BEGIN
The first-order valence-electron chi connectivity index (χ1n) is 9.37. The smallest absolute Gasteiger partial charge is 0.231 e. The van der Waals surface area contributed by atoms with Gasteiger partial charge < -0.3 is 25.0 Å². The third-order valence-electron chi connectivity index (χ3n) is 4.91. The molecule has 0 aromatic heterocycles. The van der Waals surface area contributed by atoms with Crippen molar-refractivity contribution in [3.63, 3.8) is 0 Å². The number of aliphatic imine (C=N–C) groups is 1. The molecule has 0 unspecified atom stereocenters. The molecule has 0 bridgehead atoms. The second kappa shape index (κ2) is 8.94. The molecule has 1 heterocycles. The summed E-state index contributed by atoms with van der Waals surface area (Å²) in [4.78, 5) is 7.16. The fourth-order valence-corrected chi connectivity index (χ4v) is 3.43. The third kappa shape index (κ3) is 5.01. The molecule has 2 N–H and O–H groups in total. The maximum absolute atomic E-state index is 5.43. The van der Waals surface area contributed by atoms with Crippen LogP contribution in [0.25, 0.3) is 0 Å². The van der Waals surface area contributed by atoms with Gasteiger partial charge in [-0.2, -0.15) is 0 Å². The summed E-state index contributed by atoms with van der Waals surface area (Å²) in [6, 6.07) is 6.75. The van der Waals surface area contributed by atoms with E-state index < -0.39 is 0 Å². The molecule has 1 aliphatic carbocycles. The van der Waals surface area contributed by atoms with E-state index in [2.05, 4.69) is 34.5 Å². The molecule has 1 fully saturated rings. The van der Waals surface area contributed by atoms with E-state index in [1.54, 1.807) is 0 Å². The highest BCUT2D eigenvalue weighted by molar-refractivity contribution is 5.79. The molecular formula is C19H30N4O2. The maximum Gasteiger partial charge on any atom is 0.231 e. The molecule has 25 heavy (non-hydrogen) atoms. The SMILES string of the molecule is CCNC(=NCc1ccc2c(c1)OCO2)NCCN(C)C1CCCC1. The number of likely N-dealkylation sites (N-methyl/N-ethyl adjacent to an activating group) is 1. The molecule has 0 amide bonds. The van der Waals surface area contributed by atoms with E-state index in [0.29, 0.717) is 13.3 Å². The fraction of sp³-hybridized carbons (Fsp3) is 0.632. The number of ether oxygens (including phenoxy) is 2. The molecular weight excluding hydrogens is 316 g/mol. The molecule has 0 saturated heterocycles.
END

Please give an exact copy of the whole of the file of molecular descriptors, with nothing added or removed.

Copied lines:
The first-order valence-electron chi connectivity index (χ1n) is 9.37. The smallest absolute Gasteiger partial charge is 0.231 e. The van der Waals surface area contributed by atoms with Gasteiger partial charge < -0.3 is 25.0 Å². The third-order valence-electron chi connectivity index (χ3n) is 4.91. The molecule has 0 aromatic heterocycles. The van der Waals surface area contributed by atoms with Crippen molar-refractivity contribution in [3.63, 3.8) is 0 Å². The number of aliphatic imine (C=N–C) groups is 1. The molecule has 0 unspecified atom stereocenters. The molecule has 0 bridgehead atoms. The second kappa shape index (κ2) is 8.94. The molecule has 1 heterocycles. The summed E-state index contributed by atoms with van der Waals surface area (Å²) in [4.78, 5) is 7.16. The fourth-order valence-corrected chi connectivity index (χ4v) is 3.43. The third kappa shape index (κ3) is 5.01. The molecule has 2 N–H and O–H groups in total. The maximum absolute atomic E-state index is 5.43. The van der Waals surface area contributed by atoms with Crippen LogP contribution in [0.25, 0.3) is 0 Å². The van der Waals surface area contributed by atoms with Gasteiger partial charge in [-0.2, -0.15) is 0 Å². The summed E-state index contributed by atoms with van der Waals surface area (Å²) in [6, 6.07) is 6.75. The van der Waals surface area contributed by atoms with E-state index < -0.39 is 0 Å². The molecule has 1 aliphatic carbocycles. The van der Waals surface area contributed by atoms with E-state index in [2.05, 4.69) is 34.5 Å². The molecule has 1 fully saturated rings. The van der Waals surface area contributed by atoms with E-state index in [1.54, 1.807) is 0 Å². The highest BCUT2D eigenvalue weighted by molar-refractivity contribution is 5.79. The molecular formula is C19H30N4O2. The maximum Gasteiger partial charge on any atom is 0.231 e. The molecule has 25 heavy (non-hydrogen) atoms. The SMILES string of the molecule is CCNC(=NCc1ccc2c(c1)OCO2)NCCN(C)C1CCCC1. The number of likely N-dealkylation sites (N-methyl/N-ethyl adjacent to an activating group) is 1. The molecule has 0 amide bonds. The van der Waals surface area contributed by atoms with E-state index in [0.29, 0.717) is 13.3 Å². The fraction of sp³-hybridized carbons (Fsp3) is 0.632. The number of ether oxygens (including phenoxy) is 2. The molecular weight excluding hydrogens is 316 g/mol. The molecule has 0 saturated heterocycles.